OPINION: Infrastructure that makes a difference

By Cassie Mullen, director of market development, Renewable Fuels Association | April 01, 2021

Infrastructure proposals are flying fast and loose in our nation’s capital these days, especially those that can have an impact on our planet. At the same time—flying under the radar—has been the latest round of grants approved by the U.S. Department of Agriculture under its Higher Blends Infrastructure Incentive Program, also known as HBIIP.

This is an important effort begun last year by the USDA to expand the availability of low-carbon, American-produced renewable fuels like ethanol into the marketplace—bolstering rural jobs, energy security and both environmental and human health by cutting both particulate and greenhouse gas emissions. The benefits of this effort will reach beyond farmers, ethanol producers, retailers and drivers, to the nation as a whole. It’s the sort of infrastructure improvement that easily crosses party and policy lines.

After a successful first round of grants, USDA reopened the HBIIP program in December, and grants are now being announced to their recipients. In this round of funding, $22 million was made available. Of this, $15 million was for implementation activities related to higher blends of fuel ethanol—defined as greater than 10 percent ethanol, including E15 and E85. Another $7 million was made available for eligible implementation activities related to terminal operations, depots, and/or midstream partners, for eligible implementation activities related to higher blends of biodiesel greater than 5 percent biodiesel, such as B20 or higher.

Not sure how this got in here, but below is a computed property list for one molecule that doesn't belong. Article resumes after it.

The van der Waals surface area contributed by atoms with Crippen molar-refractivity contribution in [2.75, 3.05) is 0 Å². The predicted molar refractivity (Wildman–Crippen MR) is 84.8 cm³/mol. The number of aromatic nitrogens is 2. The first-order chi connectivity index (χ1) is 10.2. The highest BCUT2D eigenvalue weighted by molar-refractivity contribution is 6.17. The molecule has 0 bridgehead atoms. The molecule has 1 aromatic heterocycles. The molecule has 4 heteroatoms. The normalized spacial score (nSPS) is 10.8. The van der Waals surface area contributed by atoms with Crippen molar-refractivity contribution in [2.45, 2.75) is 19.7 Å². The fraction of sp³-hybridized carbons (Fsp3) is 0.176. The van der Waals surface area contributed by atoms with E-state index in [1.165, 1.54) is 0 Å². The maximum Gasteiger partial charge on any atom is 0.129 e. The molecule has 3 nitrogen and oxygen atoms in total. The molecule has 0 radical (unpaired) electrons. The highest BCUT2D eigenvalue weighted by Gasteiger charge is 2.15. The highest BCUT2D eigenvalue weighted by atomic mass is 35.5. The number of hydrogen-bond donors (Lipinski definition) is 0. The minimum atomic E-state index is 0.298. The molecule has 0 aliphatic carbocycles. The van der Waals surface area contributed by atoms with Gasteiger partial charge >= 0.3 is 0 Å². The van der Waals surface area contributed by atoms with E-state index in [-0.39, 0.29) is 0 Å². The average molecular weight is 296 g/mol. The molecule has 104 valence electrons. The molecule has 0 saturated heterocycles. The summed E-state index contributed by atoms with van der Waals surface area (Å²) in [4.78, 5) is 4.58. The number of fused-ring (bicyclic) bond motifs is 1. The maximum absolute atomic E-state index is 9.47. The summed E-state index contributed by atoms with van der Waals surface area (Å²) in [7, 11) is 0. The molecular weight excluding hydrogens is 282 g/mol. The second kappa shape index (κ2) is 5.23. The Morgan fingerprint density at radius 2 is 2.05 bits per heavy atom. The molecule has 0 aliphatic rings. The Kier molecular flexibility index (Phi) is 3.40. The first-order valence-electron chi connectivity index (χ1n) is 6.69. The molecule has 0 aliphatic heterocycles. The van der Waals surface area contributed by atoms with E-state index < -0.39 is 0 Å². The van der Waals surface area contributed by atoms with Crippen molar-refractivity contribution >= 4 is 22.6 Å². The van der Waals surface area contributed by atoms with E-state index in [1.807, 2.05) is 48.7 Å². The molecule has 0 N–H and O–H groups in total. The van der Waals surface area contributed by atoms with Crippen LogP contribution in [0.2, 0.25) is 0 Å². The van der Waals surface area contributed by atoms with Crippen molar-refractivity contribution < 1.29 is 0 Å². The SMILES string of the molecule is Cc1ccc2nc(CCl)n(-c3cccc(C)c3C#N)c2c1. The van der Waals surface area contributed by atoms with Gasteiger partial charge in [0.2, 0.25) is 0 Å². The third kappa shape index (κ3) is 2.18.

In this latest funding effort, once again with the support of the National Corn Growers Association, RFA worked with several companies to work through the complicated application process. All companies that RFA worked with were awarded their grant request from USDA and, as a result, we will see eight companies install more than 100 new dispensers at over 20 sites across six states: 30 each in Iowa and Florida, 21 in Nebraska, 10 in Wisconsin, 8 in South Dakota and 6 in Missouri. We secured nearly $3 million in funding that will be matched with approximately $9 million by the retailers, bringing almost $12 million in infrastructure for higher blends to the marketplace.

HBIIP is a $100 million grant program; all together, RFA has helped 33 companies gain grants in 21 states for $24 million in USDA funding matched by $40 million in retailer funding for a total of $64 million in new higher blends infrastructure. This will add over 1,200 new dispensers at 244 locations.

The advent of electric vehicles and the accelerated pace of their support by policymakers will no doubt bring big changes to the fuel marketplace in the years ahead. Offering consumers at the pump a lower-carbon choice that is readily available and already trusted by them should be an important consideration as retailers seek to improve their properties and their infrastructure.  

As always, the Renewable Fuels Association stands ready to assist. Just recently, we took part in an episode of the “Carpool Chat” podcast of the Fuels Institute, to talk about how conventional ethanol has nearly half the carbon footprint of conventional gasoline and is able to use much of today's retail infrastructure.